UX Australia 2013: Physical to Digital Workshop

On Tuesday of this week, we facilitated another very successful Physical to Digital workshop at UX Australia in Melbourne. We had a slightly smaller, but equally creative group in attendance. We began the day with an introduction and discussion about innovation and digital disruption that included contemporary examples such as the Nest thermostat and the Coke Freestyle drink dispenser – neither of which is currently available in Australia. Our workshop participants were quite interested in both of those products and are eager to see them arrive here.

From there, we did a round of personal introductions and skills assessments that included identifying everyone’s hidden super power and favorite super hero-ish character. Seems there are a lot of MacGyver fans in Australia. This was, in fact, a good sign for the day!

As with the workshop at UX Week in San Francisco, we introduced participants to concepts around “looks like” and “works like” prototyping including the need to dissect problems into discreet parts that can be easily solved. In all of our workshops, we encourage participants to explore the problem/assignment conceptually, but then to break it down into ideas that can be prototyped via a combination of physical (works-like) Arduino-based systems, craft materials, illustrations (looks-like) and storyboards. The idea is to prove the efficacy of the concept via an artifact with the support of a compelling story arc that frames and builds on the idea. This framework provides fertile ground for exploration and taps into a wide assortment of skills without relying too heavily on any one particular skill set. It also sets the stage for a very robust and collaborative afternoon of brainstorming, building and story telling.

After the introduction to prototyping and a few basic skills exercises involving the Arduino platform, the teams of 3 participants received a secret envelope assignment focused on Quantified Self. They were also given an assortment of brand-based mood boards and body-based mood boards to choose from and to rally their thinking around. The remainder of the day was spent actively designing, crafting and prototyping an interactive product with both digital and physical manifestations. Each team delivered three presentations throughout the afternoon culminating in a final presentation and working prototype – and each team was highly successful.

The UX Australia projects included:

Training Legs – This was a wearable set of tights intended for use in physical therapy, primarily targeted at children. The tights are designed with embedded flex sensors that can be calibrated to define a desired range of motion. When patients exceed the target range by hyper-extending the leg or by bending too deeply at the knee, embedded vibration motors provide haptic feedback to the wearer. The team built a functioning prototype using Tyvek pants.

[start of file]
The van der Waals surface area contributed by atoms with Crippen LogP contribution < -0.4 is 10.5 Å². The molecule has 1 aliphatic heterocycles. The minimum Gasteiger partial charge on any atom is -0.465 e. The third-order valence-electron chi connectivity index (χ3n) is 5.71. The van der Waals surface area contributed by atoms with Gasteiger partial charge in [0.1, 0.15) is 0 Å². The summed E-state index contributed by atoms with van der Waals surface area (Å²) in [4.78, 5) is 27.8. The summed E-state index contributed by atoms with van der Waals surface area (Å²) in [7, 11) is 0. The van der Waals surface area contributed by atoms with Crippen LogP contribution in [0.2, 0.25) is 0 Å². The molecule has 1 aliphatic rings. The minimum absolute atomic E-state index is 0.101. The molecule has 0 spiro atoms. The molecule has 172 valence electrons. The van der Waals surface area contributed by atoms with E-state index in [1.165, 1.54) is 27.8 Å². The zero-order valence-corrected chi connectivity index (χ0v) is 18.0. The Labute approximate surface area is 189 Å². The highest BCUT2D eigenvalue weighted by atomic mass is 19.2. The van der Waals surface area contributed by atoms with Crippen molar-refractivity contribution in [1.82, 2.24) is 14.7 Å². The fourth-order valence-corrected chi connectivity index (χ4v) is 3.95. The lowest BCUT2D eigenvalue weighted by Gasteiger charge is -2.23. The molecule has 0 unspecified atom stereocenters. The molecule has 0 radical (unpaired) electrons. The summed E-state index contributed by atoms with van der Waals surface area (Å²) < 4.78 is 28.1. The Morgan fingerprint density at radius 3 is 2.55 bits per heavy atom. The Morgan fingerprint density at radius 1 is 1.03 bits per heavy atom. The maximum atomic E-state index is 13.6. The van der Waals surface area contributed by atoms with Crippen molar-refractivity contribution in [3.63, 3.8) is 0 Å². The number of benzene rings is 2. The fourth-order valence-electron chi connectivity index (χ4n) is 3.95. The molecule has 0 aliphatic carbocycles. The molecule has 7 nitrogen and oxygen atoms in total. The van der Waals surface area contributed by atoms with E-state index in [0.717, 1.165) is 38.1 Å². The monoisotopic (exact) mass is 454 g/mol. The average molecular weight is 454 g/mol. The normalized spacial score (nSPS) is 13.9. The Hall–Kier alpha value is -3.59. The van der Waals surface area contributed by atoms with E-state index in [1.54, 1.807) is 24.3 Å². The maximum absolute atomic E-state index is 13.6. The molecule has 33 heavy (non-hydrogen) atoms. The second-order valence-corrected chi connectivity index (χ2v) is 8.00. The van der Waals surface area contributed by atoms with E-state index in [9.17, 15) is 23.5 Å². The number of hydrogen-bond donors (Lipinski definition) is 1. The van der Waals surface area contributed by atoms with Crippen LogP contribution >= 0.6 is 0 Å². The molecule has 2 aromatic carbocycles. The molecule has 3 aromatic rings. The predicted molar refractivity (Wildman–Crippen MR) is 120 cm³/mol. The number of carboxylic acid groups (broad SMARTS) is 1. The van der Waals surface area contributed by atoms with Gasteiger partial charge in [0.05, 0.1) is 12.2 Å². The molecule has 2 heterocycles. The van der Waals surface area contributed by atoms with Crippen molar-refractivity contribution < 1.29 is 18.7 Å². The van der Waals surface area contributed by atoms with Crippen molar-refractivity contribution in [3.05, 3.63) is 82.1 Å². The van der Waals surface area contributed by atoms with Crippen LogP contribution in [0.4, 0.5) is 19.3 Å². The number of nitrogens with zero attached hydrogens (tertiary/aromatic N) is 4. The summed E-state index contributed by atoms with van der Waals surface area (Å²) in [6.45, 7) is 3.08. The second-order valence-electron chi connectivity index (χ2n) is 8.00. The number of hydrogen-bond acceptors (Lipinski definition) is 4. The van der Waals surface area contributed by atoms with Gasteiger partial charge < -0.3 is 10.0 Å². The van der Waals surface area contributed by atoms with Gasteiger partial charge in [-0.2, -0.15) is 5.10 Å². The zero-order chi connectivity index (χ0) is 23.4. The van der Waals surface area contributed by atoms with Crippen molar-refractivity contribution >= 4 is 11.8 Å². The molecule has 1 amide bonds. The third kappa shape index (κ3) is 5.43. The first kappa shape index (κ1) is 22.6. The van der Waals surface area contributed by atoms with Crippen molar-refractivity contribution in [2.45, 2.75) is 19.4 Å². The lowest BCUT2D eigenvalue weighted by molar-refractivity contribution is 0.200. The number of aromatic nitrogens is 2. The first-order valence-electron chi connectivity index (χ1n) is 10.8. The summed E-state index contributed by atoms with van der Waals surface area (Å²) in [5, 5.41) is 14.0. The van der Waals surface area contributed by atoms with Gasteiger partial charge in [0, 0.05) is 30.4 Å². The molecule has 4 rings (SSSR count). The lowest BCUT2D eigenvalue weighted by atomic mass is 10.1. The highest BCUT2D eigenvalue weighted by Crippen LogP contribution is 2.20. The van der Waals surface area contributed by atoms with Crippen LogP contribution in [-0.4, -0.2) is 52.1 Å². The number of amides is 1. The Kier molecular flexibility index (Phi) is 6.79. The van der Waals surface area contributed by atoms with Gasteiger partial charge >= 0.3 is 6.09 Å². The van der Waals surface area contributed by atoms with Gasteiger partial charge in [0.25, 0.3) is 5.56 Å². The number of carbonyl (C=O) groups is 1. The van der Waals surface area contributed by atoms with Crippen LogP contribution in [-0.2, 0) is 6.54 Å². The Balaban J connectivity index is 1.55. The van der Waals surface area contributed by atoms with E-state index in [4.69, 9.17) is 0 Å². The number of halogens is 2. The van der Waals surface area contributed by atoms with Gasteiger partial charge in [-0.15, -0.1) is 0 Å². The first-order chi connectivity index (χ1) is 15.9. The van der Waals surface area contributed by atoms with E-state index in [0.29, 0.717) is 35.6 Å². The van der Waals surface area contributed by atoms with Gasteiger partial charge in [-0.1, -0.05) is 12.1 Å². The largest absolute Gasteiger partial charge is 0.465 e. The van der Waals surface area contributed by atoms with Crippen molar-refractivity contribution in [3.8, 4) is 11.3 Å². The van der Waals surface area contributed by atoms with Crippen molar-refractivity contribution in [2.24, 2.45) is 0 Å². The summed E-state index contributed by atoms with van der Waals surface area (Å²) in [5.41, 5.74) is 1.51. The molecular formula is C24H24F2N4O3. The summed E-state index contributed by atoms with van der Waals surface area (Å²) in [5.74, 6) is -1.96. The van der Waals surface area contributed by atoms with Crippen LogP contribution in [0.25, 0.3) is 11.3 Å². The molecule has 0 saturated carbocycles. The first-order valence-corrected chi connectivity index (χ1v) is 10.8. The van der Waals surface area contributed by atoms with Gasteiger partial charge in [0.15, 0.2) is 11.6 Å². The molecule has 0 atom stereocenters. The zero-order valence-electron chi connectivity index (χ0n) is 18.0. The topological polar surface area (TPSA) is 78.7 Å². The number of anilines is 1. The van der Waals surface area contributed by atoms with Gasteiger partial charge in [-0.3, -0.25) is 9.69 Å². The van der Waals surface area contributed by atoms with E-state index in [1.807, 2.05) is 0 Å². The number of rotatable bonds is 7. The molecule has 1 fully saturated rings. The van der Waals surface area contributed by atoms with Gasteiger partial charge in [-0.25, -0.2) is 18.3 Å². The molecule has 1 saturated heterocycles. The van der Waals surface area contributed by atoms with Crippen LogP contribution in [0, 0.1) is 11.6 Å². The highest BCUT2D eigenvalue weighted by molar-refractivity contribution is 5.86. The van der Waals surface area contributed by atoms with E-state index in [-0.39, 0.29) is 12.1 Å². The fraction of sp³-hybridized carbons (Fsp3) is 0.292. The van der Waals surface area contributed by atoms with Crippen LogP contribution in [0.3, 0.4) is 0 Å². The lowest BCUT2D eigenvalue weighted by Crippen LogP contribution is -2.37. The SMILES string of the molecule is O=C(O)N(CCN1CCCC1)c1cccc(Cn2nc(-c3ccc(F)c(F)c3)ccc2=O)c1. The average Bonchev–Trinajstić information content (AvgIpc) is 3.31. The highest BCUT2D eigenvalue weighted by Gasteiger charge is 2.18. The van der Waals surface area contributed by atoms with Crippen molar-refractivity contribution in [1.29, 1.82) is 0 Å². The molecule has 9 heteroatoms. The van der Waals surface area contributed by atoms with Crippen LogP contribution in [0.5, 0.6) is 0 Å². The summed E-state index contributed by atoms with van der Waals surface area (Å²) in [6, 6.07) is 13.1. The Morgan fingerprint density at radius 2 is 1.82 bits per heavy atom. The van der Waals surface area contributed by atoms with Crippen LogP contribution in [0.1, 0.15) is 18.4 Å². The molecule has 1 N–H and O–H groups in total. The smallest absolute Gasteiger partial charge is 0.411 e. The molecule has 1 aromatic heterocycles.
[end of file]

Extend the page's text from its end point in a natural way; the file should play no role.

Porsche Driving Safety Glove System – This team, the UX-Men, designed and built a functioning pulse sensor that monitored the wearer’s heart rate in order to provide a better driving experience for the wearer. The system is intended to communicate with the onboard computer to activate sport mode for more aggressive driving at the track, provide safe stopping in the event of a medical emergency and even reward the driver for maintaing composure and driving safely under normal traffic conditions. The pulse meter provided realtime feed back to the driver (and car) via a multi-colored LED that changed colors based on the driver’s level of excitement.

Philips Posture Mate – This project was intended to help users monitor their posture and the amount of time they spend sitting. It was designed to be either an embedded device found in chairs for more sedentary office workers or, in a less explored scenario, a wearable back-brace style device for manual laborers who do a lot of lifting. The team focused primarily on office workers and built a functional prototype that measured pressure and alerted the user when too much pressure had been registered over a defined time period. In other words, if the user sits too long or sits with poor posture, the device encourages them to stand for a while. The system connected with both a desktop and a mobile device to deliver alerts in the proper context for the user. This team actually built the pressure sensor for the prototype using a pressure sensitive material, copper tape and packing tape.

All of this great work was completed in less than 4 hours of actual working time for the participants.  It’s really incredible to see this type of thinking come to life in such interesting and interactive ways.